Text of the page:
Fig. 2
figure 2

Observed and predicted success of artisanal net-casting fishers using two foraging tactics. A Net-casting with dolphins can be a B solitary or C a cooperative foraging endeavour, whose main benefits include increased resources and D partnerships that are beneficial for sharing the fish, and the fishing and selling activities. E Observed number of mullet caught (log scale) in each net-casting event by individual fishers who engage in one or another foraging tactics: forming cooperative groups (blue shades) or fishing solitarily (red). Blue shades indicated catches by fishers of each of the four cooperative groups (n = number of fishers), defined by the modules in their social network (Fig. 1A). The boxes show the median and interquartile range, whiskers show the range, and each circle is an individual net-casting event. F Total mullets caught by fishers using each foraging tactic, as predicted by the negative binomial generalized linear model relating all mullets caught per fisher throughout the study as a function of their tactic (cooperative vs. solitary). G Mullets per net cast of individual fishers using each tactic, as predicted by the generalized linear mixed model relating the number of mullets caught in each net-casting event by each fisher as a function of their tactic, controlling for module size (number of individuals in each cooperative group). Whiskers in F and, G represent 95% confidence intervals. Photographs by F.G. Daura-Jorge (A, C) and E. Ehrhardt (B, D)

Influence of individual traits on foraging tactics

The multi-membership model (cooperative ties ~ frequency + experience + expertise + dependency + reputation + friendship + kinship + mm(fisher_i + fisher_j)) suggested a significant effect of the similarity in one foraging trait and in three social traits on the choice for cooperative partners (Table 1). Similarity in the number of months per year dedicated to net-casting with dolphins (frequency), in the propensity to fish with relatives (kinship), and in the connectedness with other close fisher friends (friendship), all had a positive influence on the chance of individuals to form a cooperative foraging tie. By contrast, the peer reputation as a skilled and successful fisher (reputation) had a negative effect on the incidence of cooperative ties (Supplementary Figs. S4, S5). Each of the modules in the fishers’ social network representing cooperative foraging groups varied in these traits, but overall members of such groups tended to fish frequently during the year, fish with close relatives, have more close friends among the local fishers, and have both high and low reputation. By contrast, the solitary fishers were more variable in the fishing frequency and had few local close friends and low reputation (Supplementary Fig. S6). Similarity around the other foraging behaviour traits—general fishing experience, expertise in, and economical dependency on, interacting with dolphins—did not significantly influence the choice between solitary and social foraging tactics, expressed by their partner choices (Table 1).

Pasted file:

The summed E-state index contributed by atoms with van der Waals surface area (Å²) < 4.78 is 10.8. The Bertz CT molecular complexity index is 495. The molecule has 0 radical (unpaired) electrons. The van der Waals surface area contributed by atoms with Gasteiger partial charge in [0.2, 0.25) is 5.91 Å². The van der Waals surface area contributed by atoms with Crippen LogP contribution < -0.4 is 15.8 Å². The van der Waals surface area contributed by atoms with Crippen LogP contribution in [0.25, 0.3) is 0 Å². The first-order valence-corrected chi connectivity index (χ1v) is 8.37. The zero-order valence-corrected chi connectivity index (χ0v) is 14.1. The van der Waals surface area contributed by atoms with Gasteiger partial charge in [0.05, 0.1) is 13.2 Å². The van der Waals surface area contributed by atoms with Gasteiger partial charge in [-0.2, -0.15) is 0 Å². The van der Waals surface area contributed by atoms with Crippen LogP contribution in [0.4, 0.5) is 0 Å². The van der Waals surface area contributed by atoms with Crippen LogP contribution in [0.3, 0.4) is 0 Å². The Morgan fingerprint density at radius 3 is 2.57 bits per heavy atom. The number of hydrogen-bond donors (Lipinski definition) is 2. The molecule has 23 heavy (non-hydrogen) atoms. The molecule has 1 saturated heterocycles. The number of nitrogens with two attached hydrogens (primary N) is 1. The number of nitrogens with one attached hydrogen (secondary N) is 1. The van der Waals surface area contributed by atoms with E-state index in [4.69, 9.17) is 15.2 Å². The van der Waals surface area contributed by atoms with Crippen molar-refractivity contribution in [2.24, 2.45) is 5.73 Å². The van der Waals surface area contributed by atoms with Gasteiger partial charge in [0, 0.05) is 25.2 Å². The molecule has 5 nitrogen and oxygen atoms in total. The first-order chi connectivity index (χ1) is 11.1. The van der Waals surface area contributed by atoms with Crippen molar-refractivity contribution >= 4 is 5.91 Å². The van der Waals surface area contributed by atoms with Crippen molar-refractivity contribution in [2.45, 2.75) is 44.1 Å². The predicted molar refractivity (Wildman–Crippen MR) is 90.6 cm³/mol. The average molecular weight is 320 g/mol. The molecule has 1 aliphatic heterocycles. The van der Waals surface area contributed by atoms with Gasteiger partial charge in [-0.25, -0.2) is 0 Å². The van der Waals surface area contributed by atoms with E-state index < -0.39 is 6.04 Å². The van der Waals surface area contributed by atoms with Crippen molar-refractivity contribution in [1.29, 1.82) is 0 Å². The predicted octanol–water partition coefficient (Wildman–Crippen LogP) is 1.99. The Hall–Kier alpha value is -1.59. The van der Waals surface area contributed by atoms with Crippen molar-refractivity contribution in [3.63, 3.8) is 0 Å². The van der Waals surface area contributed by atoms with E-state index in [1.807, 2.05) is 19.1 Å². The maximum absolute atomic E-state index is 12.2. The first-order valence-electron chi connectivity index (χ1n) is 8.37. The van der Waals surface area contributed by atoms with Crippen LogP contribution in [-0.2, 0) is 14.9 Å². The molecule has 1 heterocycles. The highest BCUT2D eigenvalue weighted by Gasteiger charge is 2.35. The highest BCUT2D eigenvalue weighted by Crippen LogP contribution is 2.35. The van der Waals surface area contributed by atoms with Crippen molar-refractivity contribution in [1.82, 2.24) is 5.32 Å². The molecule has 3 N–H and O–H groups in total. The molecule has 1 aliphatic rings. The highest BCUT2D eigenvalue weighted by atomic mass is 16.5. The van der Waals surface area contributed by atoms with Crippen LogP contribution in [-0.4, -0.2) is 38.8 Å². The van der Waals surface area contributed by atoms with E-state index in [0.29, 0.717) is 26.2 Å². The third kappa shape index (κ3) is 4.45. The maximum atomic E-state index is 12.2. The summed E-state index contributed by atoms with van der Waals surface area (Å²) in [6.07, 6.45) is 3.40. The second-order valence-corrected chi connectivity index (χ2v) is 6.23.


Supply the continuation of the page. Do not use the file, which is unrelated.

Table 1 The influence of individual traits on the cooperative ties of artisanal net-casting fishers who interact with wild dolphins. The engagement of fishers in social foraging (i.e. binary cooperative ties in the social network) could be influenced by four individual traits related to foraging behaviour and the access to material benefits (e.g. fish and resulting cash), and to three individual traits related to their social environment and potential access to non-material benefits (e.g. social prestige and connectedness). Each trait is briefly described, along with their measure, type, context, and potential resulting benefit. A Markov Chain Monte Carlo generalized linear mixed model (MCMC GLMM) with categorical error distribution and log link function aims to explain the incidence of cooperative ties among fishers (response variable) as a function of the trait similarity among dyads of artisanal fishers (independent variables), considering the individual fishers’ identities (multilevel random effects). Statistical significance is given by the credible intervals (95% high posterior density, HPD) of the posterior distribution (Posterior mean) not overlapping with zero (Supplementary Figs S4, S5), here indicated by asterisks (MCMC p < 0.05)


In mapping the social interactions among net-casting fishers during a rare fishery with wild dolphins in southern Brazil, we found that fishers who engage in cooperative groups experience different foraging and social returns than those who fish solitarily. We also found that key individual traits—differences in peer reputation and similarities in fishing frequency, number of close friends, and tendency to fish with close relatives—influence the fishers’ propensity for social foraging. While the decision to cooperate or not within this traditional fishery is primarily influenced by the fish caught, the fishers’ characteristics can play a role in the decision of whom to cooperate with, if anyone. These findings reinforce that human social foraging decisions are primarily influenced by material gains from foraging but suggest that such decisions can also be influenced by non-material benefits accrued from socializing with similar individuals.

Benefits of different foraging tactics